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Iraqi-American returns to home country as US Army Soldier

When U.S. Army Sgt. Aqeel Ahmed arrived in Iraq with Soldiers of the 40th Combat Aviation Brigade, he stayed focused on his mission despite this being his first return to the country of his birth in 10 years.

“It didn’t feel strange because it’s all about the unit and the team that you’re with,” Ahmed said. “You keep your emotions in check because you have a job to do. I was focused on my job.”

Ahmed is an 88M motor transport operator in the California Army National Guard. Due to his language skills, he was asked to deploy to the Middle East with the 40th Combat Aviation Brigade (CAB) to serve as a unit linguist and cultural adviser in the brigade’s intelligence section.

“I didn’t hesitate,” he said.

Ahmed was born in Baghdad to a traditional Middle Eastern family. His father worked and his mother stayed home to raise him and his siblings. When coalition forces liberated Iraq in 2003, Ahmed was a 13-year-old middle school student. The arrival of the U.S. military turned his country and his life upside down. School was suspended and everyone sheltered at home.

“Everything was shut down. The feeling was terrifying. We didn’t know what was going to happen.”

The immediate effect was a loss of security as Iraqi security forces were dismantled.

“It was an opportunity for anyone to do anything. The Americans could only patrol so much. There were a lot of areas in Baghdad where it was completely not under control by any security force at all.”

After a few months, schools reopened and Iraqis attempted to return to normal life.

“But everything was different,” Ahmed said. “I remember my life before the invasion during the dictatorship where you had a lot of rules and you were extremely monitored. Then we went to completely free. At school, the curriculum had changed quickly. Before the invasion, the curriculum was focused on the regime and how great it was. Afterward, they changed the textbooks. The school staff was confused about what they were teaching. But we went to school and we resumed life. People resumed life semi-normally, but at their own risk. Groups started fighting against the Americans. When they conducted an attack on the Americans, most likely there was other damage. People suffered from that mostly.”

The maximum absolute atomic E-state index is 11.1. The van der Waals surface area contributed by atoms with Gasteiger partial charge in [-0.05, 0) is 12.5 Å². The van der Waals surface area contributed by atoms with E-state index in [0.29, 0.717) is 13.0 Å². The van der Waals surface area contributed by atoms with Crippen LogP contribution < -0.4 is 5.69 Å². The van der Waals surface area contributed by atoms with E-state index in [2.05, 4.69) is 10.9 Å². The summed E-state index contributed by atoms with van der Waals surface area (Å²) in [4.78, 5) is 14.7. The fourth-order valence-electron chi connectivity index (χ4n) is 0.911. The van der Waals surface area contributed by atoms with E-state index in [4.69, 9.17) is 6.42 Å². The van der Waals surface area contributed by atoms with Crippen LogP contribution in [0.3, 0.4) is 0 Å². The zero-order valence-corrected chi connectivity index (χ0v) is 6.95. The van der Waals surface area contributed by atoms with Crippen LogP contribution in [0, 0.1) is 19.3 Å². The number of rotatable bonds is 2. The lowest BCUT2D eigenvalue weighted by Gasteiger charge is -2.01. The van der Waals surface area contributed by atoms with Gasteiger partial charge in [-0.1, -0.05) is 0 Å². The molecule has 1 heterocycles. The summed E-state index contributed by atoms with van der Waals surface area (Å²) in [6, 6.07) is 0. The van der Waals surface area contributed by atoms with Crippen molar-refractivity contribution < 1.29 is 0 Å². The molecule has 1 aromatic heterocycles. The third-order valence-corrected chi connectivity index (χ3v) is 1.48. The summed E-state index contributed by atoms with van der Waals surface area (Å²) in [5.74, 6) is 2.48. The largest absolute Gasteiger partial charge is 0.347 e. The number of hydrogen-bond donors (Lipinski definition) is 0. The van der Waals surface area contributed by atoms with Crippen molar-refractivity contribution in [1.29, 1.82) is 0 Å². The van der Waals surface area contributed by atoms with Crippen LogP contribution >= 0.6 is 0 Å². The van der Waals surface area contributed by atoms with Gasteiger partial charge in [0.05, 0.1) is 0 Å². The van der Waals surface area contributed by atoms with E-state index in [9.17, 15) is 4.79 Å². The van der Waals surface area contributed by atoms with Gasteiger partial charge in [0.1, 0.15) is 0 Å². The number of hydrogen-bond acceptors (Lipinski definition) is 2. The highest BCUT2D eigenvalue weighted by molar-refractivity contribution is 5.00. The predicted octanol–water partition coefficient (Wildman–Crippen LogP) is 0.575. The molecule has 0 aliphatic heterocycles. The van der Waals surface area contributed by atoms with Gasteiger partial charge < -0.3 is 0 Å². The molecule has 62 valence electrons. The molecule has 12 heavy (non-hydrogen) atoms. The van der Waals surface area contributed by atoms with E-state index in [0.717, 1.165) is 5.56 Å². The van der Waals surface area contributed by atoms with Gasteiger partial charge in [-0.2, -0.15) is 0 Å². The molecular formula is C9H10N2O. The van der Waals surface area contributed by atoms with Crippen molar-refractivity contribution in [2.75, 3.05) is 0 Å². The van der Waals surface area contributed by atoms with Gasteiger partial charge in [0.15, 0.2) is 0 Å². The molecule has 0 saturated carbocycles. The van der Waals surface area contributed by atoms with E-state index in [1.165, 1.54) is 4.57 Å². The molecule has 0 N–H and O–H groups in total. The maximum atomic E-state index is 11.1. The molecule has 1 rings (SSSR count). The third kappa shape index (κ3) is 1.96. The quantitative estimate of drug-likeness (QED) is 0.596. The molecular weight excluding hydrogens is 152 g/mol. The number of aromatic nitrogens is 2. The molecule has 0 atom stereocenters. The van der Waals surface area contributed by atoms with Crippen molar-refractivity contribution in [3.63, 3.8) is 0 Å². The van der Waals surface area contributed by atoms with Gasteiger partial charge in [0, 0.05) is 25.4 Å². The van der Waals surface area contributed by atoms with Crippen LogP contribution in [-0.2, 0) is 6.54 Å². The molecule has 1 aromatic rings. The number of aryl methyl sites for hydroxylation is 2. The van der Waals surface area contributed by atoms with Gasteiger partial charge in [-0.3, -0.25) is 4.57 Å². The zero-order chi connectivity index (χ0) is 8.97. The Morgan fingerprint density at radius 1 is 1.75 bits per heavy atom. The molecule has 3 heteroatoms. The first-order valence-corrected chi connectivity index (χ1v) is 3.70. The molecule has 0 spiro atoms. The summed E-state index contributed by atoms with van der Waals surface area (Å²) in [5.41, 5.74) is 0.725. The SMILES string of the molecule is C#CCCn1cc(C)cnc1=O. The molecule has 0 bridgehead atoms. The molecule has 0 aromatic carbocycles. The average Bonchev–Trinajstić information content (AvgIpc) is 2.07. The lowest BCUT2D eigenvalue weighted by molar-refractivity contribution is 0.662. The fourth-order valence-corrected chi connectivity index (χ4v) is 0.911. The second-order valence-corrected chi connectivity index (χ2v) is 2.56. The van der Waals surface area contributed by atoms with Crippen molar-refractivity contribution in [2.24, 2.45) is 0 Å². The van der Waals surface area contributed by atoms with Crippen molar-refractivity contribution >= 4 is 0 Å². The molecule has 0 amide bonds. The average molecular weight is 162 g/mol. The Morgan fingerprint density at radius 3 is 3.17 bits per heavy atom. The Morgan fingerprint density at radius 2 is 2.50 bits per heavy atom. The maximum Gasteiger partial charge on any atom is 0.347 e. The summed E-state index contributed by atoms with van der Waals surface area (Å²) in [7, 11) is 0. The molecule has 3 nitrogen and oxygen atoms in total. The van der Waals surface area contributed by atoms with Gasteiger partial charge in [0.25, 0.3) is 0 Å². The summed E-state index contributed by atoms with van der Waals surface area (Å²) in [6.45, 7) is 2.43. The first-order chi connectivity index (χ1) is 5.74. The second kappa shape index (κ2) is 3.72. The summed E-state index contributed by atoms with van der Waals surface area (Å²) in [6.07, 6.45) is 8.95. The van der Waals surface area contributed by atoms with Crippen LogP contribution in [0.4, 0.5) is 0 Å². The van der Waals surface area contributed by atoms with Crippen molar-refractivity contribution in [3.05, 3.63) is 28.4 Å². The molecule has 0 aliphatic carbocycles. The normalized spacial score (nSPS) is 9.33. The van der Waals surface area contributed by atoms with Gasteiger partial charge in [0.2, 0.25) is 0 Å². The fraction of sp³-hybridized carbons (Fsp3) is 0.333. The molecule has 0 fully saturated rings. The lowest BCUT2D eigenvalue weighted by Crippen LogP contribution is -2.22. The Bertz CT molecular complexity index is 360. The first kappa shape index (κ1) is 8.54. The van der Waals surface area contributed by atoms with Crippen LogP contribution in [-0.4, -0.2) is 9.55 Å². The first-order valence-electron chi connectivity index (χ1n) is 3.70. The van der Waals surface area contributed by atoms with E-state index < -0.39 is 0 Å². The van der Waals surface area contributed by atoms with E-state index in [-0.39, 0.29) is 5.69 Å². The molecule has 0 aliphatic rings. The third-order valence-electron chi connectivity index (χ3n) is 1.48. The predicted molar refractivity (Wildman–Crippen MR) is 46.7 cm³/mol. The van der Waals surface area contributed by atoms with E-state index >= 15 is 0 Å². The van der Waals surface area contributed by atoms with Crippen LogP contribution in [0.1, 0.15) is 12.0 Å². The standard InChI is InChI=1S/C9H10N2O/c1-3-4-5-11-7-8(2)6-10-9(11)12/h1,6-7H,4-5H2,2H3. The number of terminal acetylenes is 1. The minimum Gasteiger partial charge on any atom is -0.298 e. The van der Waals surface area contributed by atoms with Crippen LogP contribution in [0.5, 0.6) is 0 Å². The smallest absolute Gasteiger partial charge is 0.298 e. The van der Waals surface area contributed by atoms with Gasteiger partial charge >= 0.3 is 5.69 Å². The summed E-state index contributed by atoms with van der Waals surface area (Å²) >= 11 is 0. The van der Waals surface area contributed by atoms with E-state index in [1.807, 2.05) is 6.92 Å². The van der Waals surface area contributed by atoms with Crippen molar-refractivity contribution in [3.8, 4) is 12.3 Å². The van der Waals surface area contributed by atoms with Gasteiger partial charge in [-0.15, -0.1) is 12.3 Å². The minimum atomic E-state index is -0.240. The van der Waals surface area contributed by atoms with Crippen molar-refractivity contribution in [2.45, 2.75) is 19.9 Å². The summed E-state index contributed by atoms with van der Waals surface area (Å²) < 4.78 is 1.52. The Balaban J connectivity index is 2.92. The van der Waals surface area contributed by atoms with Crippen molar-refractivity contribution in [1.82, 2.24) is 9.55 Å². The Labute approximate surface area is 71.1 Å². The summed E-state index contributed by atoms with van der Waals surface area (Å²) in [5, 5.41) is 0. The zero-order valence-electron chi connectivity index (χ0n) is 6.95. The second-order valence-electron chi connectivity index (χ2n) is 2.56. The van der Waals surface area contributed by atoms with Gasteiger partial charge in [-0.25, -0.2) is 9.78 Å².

A small American forward operating base (FOB) was located in his neighborhood in west Baghdad. The FOB was under constant attack.

Ahmed was in front of his house washing the family car and hanging out with his friends when an 82 mm mortar round fired by an insurgent group missed its target and detonated near him.

“All I remember is I woke up coughing and everything was completely black because of the smoke and the explosion. I couldn’t breathe. My body was wet because I was hit in multiple places.”

Two of his friends were killed by the blast.

“When you wake up in the darkness, you find bodies right next to you not breathing. I started screaming. I lost it. Trying to stand up, I fell because my leg was broken. I noticed the shin was not straight.”

Pieces of shrapnel were lodged in his back, leg, and neck. His leg was badly broken. He was taken to a hospital but it was overwhelmed with patients and little care was available for him. It took him four years to recover from his injuries. Today, the shrapnel in his body sets off alarms when he walks through metal detectors at airports.